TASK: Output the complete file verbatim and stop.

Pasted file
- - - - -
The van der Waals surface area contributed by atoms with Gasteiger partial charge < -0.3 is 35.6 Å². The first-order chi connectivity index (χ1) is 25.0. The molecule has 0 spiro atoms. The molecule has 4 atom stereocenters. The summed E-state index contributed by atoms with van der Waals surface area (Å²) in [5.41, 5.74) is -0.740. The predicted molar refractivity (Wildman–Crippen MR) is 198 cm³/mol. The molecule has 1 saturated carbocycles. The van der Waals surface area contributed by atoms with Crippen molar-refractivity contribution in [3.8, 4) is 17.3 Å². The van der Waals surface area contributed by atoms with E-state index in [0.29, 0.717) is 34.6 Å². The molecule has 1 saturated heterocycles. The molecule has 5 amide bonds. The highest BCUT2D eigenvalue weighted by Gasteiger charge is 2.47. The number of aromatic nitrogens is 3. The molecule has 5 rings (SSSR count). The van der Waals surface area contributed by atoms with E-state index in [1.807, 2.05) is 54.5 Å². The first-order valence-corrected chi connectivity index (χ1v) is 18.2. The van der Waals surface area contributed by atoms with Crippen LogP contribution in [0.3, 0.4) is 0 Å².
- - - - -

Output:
The van der Waals surface area contributed by atoms with Gasteiger partial charge < -0.3 is 35.6 Å². The first-order chi connectivity index (χ1) is 25.0. The molecule has 0 spiro atoms. The molecule has 4 atom stereocenters. The summed E-state index contributed by atoms with van der Waals surface area (Å²) in [5.41, 5.74) is -0.740. The predicted molar refractivity (Wildman–Crippen MR) is 198 cm³/mol. The molecule has 1 saturated carbocycles. The van der Waals surface area contributed by atoms with Crippen molar-refractivity contribution in [3.8, 4) is 17.3 Å². The van der Waals surface area contributed by atoms with E-state index in [0.29, 0.717) is 34.6 Å². The molecule has 1 saturated heterocycles. The molecule has 5 amide bonds. The highest BCUT2D eigenvalue weighted by Gasteiger charge is 2.47. The number of aromatic nitrogens is 3. The molecule has 5 rings (SSSR count). The van der Waals surface area contributed by atoms with E-state index in [1.807, 2.05) is 54.5 Å². The first-order valence-corrected chi connectivity index (χ1v) is 18.2. The van der Waals surface area contributed by atoms with Crippen LogP contribution in [0.3, 0.4) is 0 Å².